The physical approach was nothing that Messi hadn’t seen in every match he’s played in over the last ten years. The problem was, he let it get to him. It wasn’t just infringements that prompted Messi to throw his hands in the air, it was legal tackles.

His frustration was palpable. And yet, instead of searching for solutions, Messi seemed content standing on the center-backs and simply drawing defenders away from the ball. Which is a fine technique in small doses but for prolonged periods of time? When you’re supposedly the best player in the world?

That’s not good enough.

When Messi did look to see more of the ball it was always through the middle of the pitch where he was promptly swarmed by defenders. And when that didn’t work, well, that was it. He rarely went wide. He didn’t look to change his link-up approach with Gonzalo Higuain or Sergio Aguero. It appeared, for all intents and purposes, that Messi was out of ideas.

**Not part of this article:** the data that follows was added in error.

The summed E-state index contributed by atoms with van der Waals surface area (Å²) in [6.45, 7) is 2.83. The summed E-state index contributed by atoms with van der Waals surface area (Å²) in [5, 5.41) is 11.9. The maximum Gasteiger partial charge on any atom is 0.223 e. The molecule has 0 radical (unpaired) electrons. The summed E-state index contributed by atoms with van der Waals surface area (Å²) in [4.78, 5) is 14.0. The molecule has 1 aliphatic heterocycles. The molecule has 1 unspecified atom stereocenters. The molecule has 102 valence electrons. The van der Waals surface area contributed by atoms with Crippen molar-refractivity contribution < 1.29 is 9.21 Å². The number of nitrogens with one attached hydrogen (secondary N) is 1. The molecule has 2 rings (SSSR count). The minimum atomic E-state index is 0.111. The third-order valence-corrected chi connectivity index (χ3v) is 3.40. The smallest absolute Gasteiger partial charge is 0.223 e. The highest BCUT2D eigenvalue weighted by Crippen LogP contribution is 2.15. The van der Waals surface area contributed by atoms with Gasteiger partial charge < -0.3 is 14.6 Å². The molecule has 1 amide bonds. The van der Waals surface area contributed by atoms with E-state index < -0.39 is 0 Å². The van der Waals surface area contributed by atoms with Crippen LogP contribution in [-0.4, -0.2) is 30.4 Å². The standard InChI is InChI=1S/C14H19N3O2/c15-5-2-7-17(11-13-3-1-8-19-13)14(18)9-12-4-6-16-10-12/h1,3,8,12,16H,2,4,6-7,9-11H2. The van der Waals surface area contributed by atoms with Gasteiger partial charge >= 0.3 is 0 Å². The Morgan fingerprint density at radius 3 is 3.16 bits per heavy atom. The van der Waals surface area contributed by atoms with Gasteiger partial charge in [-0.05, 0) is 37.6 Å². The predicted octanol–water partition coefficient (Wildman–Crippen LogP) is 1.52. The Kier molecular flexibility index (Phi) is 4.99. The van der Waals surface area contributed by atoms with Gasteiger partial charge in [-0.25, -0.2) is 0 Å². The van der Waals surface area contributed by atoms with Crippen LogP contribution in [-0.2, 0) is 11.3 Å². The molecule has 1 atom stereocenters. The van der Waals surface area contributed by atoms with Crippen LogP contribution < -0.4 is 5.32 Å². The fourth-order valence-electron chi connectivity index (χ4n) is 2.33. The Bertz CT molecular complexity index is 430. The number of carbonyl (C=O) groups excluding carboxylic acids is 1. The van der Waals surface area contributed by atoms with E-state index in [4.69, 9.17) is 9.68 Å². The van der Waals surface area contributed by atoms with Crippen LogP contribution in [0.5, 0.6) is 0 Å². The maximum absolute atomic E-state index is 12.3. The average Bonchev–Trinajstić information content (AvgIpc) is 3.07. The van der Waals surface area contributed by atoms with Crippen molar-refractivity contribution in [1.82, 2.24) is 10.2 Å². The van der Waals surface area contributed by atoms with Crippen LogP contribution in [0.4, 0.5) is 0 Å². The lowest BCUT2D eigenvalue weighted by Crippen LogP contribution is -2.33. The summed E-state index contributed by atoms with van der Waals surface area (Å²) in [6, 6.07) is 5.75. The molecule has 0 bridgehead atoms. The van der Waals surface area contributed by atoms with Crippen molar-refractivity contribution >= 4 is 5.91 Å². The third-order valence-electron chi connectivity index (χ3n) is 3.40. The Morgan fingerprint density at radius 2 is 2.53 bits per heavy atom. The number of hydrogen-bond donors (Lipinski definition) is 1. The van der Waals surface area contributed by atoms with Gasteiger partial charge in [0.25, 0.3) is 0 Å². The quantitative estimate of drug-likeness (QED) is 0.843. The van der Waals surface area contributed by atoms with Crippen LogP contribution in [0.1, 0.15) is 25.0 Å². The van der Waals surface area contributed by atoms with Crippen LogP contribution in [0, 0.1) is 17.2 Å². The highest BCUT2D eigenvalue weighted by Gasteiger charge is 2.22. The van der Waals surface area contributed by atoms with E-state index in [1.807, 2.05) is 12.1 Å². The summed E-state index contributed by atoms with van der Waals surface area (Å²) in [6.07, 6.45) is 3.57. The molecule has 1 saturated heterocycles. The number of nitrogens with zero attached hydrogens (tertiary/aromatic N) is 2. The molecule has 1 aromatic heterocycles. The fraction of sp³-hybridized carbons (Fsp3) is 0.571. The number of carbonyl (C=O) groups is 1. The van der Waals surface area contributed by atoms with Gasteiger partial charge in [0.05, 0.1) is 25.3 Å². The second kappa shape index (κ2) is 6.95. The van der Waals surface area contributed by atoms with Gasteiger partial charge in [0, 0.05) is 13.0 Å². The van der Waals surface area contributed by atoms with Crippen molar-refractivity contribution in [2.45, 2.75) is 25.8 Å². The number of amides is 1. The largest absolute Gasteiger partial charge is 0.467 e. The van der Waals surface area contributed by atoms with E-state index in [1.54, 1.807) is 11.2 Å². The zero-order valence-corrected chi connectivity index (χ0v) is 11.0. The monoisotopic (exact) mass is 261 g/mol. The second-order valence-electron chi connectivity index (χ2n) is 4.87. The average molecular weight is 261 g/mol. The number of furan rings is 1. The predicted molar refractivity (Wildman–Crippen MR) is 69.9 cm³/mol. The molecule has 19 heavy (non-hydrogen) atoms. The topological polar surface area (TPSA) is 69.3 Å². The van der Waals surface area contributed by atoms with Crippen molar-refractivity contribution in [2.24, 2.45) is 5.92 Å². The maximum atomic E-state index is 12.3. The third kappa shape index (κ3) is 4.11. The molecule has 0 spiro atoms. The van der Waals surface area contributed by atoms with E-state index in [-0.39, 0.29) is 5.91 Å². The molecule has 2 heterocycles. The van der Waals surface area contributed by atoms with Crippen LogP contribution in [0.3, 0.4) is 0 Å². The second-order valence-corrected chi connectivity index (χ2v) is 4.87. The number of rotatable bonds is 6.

Of course, Messi is never out of ideas. But the fact that he didn’t seem bothered to change his approach – to demand the ball, to ask for more from his teammates – was puzzling. How could his influence become so dulled on the one stage he had waited to so long to perform on?

Just 24 hours before the match news broke that a friend of Messi, Argentine journalist Jorge Lopez, had died in a car crash in Sao Paulo.

And just like that, the analysis of Messi’s anti-influence comes to a screeching halt.

So often we expect professional athletes to play through news and events that deeply affect their lives. Is it reasonable? No. But because the greats are just that, legends in human form, we expect them to rise up and conquer no matter what life throws at them.